Seventy Crops

Shortly after he turns 86 on April 10, Eugene Glock will begin planting his 70th corn crop on the Butler County, NE farm he operates with his son. “He runs the place,” explains Gene by telephone, “and I’m the hired hand. I plant all the corn, though.”

And, the Lord willing, he adds, he will harvest it all, too.

If so, Gene will use a trusty combine not quite half his age, a six-row, International Harvester 1460 he bought in 1978 for (you might want to sit down) $23,000. That sum included an 18-ft. grain head, too.

Even more remarkable, it’s a good bet that Gene and the machine have even more years ahead of them. “My mother lived past 100,” he reports.

It’s not the longevity of either him or his machinery that makes most conversations with Gene interesting and insightful. It’s what he’s experienced and inspired across those decades that keeps you listening, learning, and laughing.

For example, he relates, “I planted my first corn crop while in high school for my FFA project. It was 12 acres of my dad’s best creek bottom land, and I used anhydrous ammonia that year, something my father never had. I raised 100 bushels an acre and sold it all for $2.54 a bushel.”

After splitting the windfall with his “landlord” father, Gene used his share to buy an “M Farmall and enough seed to plant 80 acres the following year.”

That crop brought other memories, too. “My high school graduation speaker—I don’t remember his name—said we FFA fellows had the world by the tail because corn prices had reached a ‘new plateau’ and they’d always be high.”

The words still echo across the decades. “The next year I sold corn for 90 cents. In my career, I’ve been told corn prices ‘have reached a new plateau’ five different times and I’m still waiting for that plateau.” His neighbors, the vitality of his local communities, and a lot of topsoil, however, are long gone.

That clear-eyed view of modern agriculture—that farmers seem prepared to outbid and out-borrow neighbors in hopes of out-lasting them—led Gene into off-farm efforts to influence commodity markets and farm policy. In the early 1970s, he helped form the Nebraska Soybean Association and was elected its first president.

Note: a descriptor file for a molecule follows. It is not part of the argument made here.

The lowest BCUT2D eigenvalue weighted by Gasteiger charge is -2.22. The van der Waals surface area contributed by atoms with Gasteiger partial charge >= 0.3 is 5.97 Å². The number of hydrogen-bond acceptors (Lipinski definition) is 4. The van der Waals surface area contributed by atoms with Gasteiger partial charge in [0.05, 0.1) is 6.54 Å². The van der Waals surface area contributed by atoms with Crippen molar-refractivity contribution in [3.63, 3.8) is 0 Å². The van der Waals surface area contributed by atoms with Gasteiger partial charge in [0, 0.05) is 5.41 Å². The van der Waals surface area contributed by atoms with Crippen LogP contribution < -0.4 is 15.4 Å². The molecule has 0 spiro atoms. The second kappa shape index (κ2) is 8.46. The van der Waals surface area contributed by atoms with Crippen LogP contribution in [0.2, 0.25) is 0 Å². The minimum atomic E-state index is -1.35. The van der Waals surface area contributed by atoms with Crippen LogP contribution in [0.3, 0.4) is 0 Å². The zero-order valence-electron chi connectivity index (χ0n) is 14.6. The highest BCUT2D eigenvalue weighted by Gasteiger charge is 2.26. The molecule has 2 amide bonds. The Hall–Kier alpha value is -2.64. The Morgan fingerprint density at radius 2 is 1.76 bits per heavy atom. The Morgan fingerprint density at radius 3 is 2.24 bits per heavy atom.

(It wasn’t a close race. “I left the meeting to use the restroom and when I came back all of ‘em said, ‘Welcome back, Mr. President!’”)

In the late 1980s, when his son returned to the farm, Gene made room by serving as Sen. Bob Kerrey’s statewide ag deputy from 1989 to 2001. “He told me I had just two jobs: be his eyes and ears to all Nebraska farmers and ranchers, Democrats and Republicans alike, and to tell him the truth.”

During those 12 years, Gene drove 652,000 miles across the state, often with the senator riding shotgun, to meet and help farmers and ranchers. “We always talked about possibilities, rarely ever about failure.”

To illustrate, Gene explains that Kerrey, a socially progressive Democrat, and his Nebraska colleague, Sen. Chuck Hagel, a socially conservative Republican, often disagreed on state and national policies. “In private, boy, they could really go after each other,” he says.

But afterwards, also in private, “One or the other would finally ask, ‘Well, what’s the bottom line you need for us to go forward together?’ And they’d figure out something neither liked but that both could live with and the problem got fixed.”

That wasn’t bipartisanship, Gene emphasizes, so much as pragmatic leadership. “People had problems and the senators’ job was to help. That’s what we did.”

Ah, he sighs, not today. “Now everybody spends way too much time worrying about themselves and not enough time worrying about the people coming after us,” he offers.

This spring, however, Gene sees some flickers of hope. “It’s those kids in Florida,” he explains, “they’re talking about change and making change. That’s a hopeful sign.”

And who knows more about hope than an 86-year-old farmer with a 40-year-old combine ready to plant his 70th crop.

© 2018 ag comm

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